In the tradition of great Schmidt camera sky surveys, and the works of Hans Vehrenberg and Shigemi Numazawa, (authors of The Atlas of Deep Sky Splendors, and The Deep Sky), John Gleasonís life long passion has been wide field, highly detailed astrophotography -- in particular sweeping grayscale vistas of hydrogen alpha emission objects along the galactic equator. Over the last 5 years, John Gleason has embarked on a photographic odyssey to produce a personal CCD atlas of very deep H-a portraits of northern and southern hemisphere emission nebulae.

    By day John Gleason is a Product Manager for Hewlett-Packardís desktop consumer PC business located in Cupertino, California. He has been imaging the night sky since 1974. His images have appeared in numerous periodicals and books including Smithsonian, National Geographic, New Scientist, Discovery, Ciel & Espace, S&T, and Astronomy.
    Michael Bakich
    Author, Senior Editor
    Astronomy magazine

    Publisher Imaging Priorities

    Magazines that serve the amateur astronomical community are in constant need for high quality images that accurately depict planetary, solar and deep space phenomenon. Inspiring pictures that also capture the majesty of the Universe are particularly sought after. This presentation will discuss how to submit pictures for consideration and the methods used to make final publishing selections at Astronomy magazine.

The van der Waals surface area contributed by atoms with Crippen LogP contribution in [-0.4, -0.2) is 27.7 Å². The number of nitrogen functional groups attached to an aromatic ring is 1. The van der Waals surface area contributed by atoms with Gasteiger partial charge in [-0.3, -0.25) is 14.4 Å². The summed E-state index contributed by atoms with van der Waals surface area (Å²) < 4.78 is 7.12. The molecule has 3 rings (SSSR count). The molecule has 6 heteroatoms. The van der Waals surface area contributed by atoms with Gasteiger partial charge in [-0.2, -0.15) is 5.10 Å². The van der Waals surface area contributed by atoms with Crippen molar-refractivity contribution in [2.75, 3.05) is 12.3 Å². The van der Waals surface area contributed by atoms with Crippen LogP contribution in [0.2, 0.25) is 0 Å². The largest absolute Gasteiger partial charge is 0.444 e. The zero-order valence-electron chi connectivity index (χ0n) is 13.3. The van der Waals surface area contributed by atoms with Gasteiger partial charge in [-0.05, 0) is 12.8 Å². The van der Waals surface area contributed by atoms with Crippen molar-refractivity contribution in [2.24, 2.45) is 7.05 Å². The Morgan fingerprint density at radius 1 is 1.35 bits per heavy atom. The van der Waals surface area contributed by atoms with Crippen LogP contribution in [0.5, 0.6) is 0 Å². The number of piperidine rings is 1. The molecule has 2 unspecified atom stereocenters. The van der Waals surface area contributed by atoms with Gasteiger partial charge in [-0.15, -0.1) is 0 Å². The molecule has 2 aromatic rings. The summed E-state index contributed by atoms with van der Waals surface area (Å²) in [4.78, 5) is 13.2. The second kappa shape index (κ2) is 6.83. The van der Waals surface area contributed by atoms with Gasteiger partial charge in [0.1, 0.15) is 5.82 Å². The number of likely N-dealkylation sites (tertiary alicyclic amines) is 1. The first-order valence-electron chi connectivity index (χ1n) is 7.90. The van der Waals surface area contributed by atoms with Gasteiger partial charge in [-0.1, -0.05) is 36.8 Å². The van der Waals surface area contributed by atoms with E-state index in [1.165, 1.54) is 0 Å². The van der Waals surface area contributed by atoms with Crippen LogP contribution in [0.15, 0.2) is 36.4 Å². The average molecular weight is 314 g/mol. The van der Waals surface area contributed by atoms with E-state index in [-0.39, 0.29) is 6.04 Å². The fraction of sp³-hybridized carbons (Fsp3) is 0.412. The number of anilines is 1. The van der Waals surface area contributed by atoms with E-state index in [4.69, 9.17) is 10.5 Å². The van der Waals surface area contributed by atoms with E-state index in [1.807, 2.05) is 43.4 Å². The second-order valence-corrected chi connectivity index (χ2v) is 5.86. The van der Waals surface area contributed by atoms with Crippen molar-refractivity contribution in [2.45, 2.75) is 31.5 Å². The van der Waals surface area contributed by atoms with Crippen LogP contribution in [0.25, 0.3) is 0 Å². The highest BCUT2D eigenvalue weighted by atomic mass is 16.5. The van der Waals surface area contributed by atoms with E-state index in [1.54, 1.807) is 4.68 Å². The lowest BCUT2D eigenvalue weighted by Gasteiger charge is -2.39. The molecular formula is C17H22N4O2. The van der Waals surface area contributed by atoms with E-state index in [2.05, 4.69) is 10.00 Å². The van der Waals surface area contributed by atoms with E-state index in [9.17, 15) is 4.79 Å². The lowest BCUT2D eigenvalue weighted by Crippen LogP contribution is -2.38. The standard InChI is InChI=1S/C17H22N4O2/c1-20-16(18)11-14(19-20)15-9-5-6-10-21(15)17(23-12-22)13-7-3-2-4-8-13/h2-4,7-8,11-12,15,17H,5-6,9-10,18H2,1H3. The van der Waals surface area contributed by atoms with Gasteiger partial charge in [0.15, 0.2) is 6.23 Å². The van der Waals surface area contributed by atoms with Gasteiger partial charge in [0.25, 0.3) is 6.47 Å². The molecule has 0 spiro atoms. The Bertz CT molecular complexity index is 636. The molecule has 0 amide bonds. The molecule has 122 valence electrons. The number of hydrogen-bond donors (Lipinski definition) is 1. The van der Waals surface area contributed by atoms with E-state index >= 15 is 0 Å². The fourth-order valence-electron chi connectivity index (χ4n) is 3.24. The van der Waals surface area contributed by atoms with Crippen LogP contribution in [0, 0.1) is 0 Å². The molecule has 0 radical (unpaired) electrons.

After receiving an M.A. in 1977, Bakich worked in seven planetaria and, from 1997 until 2003, served as a planetarium consultant, public speaker, and author of three books for the Cambridge University Press. His first book was titled The Cambridge Guide to the Constellations. This was followed by The Cambridge Planetary Handbook- a study of the planets. His latest published book, The Cambridge Encyclopedia of Amateur Astronomy, offers a thorough discussion about amateur astronomy.

    Michael is currently under contract to Springer Publishing to complete a book entitled 1001 Sky Wonders You Must See Before You Die. Joining Astronomy magazine as associate editor (and photo editor) in February 2003, Bakich was promoted to senior editor of the monthly publication in 2006.